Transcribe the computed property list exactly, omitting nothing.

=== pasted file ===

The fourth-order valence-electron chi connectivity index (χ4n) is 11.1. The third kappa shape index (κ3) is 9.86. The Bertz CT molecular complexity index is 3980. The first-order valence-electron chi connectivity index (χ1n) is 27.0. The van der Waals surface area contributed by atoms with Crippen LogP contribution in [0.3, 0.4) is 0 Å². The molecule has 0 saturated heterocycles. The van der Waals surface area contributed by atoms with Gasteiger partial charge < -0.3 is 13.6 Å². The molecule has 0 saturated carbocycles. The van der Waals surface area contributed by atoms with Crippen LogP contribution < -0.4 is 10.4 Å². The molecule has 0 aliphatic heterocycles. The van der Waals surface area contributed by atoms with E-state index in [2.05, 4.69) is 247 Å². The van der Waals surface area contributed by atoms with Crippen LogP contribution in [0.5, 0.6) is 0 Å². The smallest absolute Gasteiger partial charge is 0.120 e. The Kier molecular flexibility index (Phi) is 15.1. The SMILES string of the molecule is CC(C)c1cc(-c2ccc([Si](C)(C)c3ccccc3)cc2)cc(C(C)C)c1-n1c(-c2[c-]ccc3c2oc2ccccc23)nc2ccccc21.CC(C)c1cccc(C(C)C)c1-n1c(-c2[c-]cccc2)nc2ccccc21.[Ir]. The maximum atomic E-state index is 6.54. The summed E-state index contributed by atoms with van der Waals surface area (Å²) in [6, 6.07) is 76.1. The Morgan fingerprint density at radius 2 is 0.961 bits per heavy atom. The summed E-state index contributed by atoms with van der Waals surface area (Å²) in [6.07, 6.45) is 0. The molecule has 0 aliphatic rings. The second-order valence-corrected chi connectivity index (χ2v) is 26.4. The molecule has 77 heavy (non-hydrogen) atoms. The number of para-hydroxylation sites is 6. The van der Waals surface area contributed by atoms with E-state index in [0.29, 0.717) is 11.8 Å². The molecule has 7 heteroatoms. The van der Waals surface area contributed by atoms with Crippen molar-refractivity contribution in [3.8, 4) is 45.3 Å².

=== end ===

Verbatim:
The fourth-order valence-electron chi connectivity index (χ4n) is 11.1. The third kappa shape index (κ3) is 9.86. The Bertz CT molecular complexity index is 3980. The first-order valence-electron chi connectivity index (χ1n) is 27.0. The van der Waals surface area contributed by atoms with Crippen LogP contribution in [0.3, 0.4) is 0 Å². The molecule has 0 saturated heterocycles. The van der Waals surface area contributed by atoms with Gasteiger partial charge < -0.3 is 13.6 Å². The molecule has 0 saturated carbocycles. The van der Waals surface area contributed by atoms with Crippen LogP contribution < -0.4 is 10.4 Å². The molecule has 0 aliphatic heterocycles. The van der Waals surface area contributed by atoms with E-state index in [2.05, 4.69) is 247 Å². The van der Waals surface area contributed by atoms with Crippen LogP contribution in [0.5, 0.6) is 0 Å². The smallest absolute Gasteiger partial charge is 0.120 e. The Kier molecular flexibility index (Phi) is 15.1. The SMILES string of the molecule is CC(C)c1cc(-c2ccc([Si](C)(C)c3ccccc3)cc2)cc(C(C)C)c1-n1c(-c2[c-]ccc3c2oc2ccccc23)nc2ccccc21.CC(C)c1cccc(C(C)C)c1-n1c(-c2[c-]cccc2)nc2ccccc21.[Ir]. The maximum atomic E-state index is 6.54. The summed E-state index contributed by atoms with van der Waals surface area (Å²) in [6, 6.07) is 76.1. The Morgan fingerprint density at radius 2 is 0.961 bits per heavy atom. The summed E-state index contributed by atoms with van der Waals surface area (Å²) in [6.07, 6.45) is 0. The molecule has 0 aliphatic rings. The second-order valence-corrected chi connectivity index (χ2v) is 26.4. The molecule has 77 heavy (non-hydrogen) atoms. The number of para-hydroxylation sites is 6. The van der Waals surface area contributed by atoms with E-state index in [0.29, 0.717) is 11.8 Å². The molecule has 7 heteroatoms. The van der Waals surface area contributed by atoms with Crippen molar-refractivity contribution in [3.8, 4) is 45.3 Å².